Georgie Fame and The Last Blue Flames ‘Swan Songs’ (Three Line Whip) 4/5

georgie-fame-last-blue-flamesGeorgie Fame’s early career as a ‘Pop’ artist is very well documented and he has held together the Blue Flames, in one form or another, for many years. The genesis of the band goes back to the time when Fame played piano for Billy Fury in his backing band, called none other than the Blue Flames. When the backing band got the sack towards the end of 1961, the band were re-billed as “Georgie Fame and the Blue Flames” subsequently enjoying great success with a diet of rhythm and blues material. Later, Fame enjoyed considerable solo success and success with his close friend Alan Price, but he never abandoned the Blue Flames project.

Fame’s musicality is never in doubt. His attractively light vocal style, clearly modelled on Mose Allison was also influenced by Jon Hendricks. He is a more than competent keyboard player and we get to hear many examples of this throughout the album, especially, Hammond organ.

The one thing that has always seemed to remain constant with Fame is his ability to surround himself with the best musicians, many of them from a jazz background. In particular ’Sound Venture’ from 1966 with the Harry South Big Band whose ranks included saxophonists Tubby Hayes, Ronnie Scott, Dick Morrissey and Ray Warleigh, Kenny Wheeler, Jimmy Deuchar and Ian Hamer in the trumpet section and a rhythm section of Stan Tracey on piano, Phil Bates, bass and Bill Eyden and Phil Seamen at the drums. I think this album could have marked a turning point for a musician hitherto more concerned with rhythm and blues and clearly shows his jazz credentials. He subsequently appeared live with Count Basie at the Royal Albert Hall on 20th April 1968.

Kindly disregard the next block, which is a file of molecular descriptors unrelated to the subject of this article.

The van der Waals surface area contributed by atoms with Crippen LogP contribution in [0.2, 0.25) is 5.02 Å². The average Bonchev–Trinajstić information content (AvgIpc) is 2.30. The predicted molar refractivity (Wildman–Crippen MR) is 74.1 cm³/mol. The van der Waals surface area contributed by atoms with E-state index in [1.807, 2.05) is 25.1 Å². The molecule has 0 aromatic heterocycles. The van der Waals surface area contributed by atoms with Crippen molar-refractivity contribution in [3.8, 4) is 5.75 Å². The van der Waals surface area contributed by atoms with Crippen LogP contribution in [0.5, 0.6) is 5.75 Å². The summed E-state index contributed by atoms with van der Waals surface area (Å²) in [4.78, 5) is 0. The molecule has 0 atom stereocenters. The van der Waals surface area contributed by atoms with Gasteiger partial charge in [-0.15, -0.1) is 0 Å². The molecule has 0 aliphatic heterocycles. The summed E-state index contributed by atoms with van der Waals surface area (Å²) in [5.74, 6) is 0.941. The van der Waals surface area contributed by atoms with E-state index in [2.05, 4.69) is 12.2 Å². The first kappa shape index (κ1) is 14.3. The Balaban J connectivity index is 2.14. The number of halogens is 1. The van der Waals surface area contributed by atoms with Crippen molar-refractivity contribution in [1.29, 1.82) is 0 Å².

Fame is often cited to be a rhythm and blues and jazz artist, but his music also contains influences from ska and soul.

Can this really be Fame’s final performance of his career, as the album title intimates? If so, it’s a great way to bow out. The vocals are as strong as ever, as are the keyboard skills. The band is billed as “The Last Blue Flames” seemingly adding to the finality of it all. This edition of the “Flames” is as strong as any with stalwarts of the British jazz scene Guy Barker (trumpet), Alan Skidmore (tenor saxophone), Anthony Kerr (vibraphone) and Alec Dankworth (bass) aided and abetted by Fame’s sons, Tristan (guitar) and James (drums) and not forgetting percussionist Ralph Salmins. Add to this the presence of vocalist Madeline Bell on two tracks and we have all of the ingredients for success.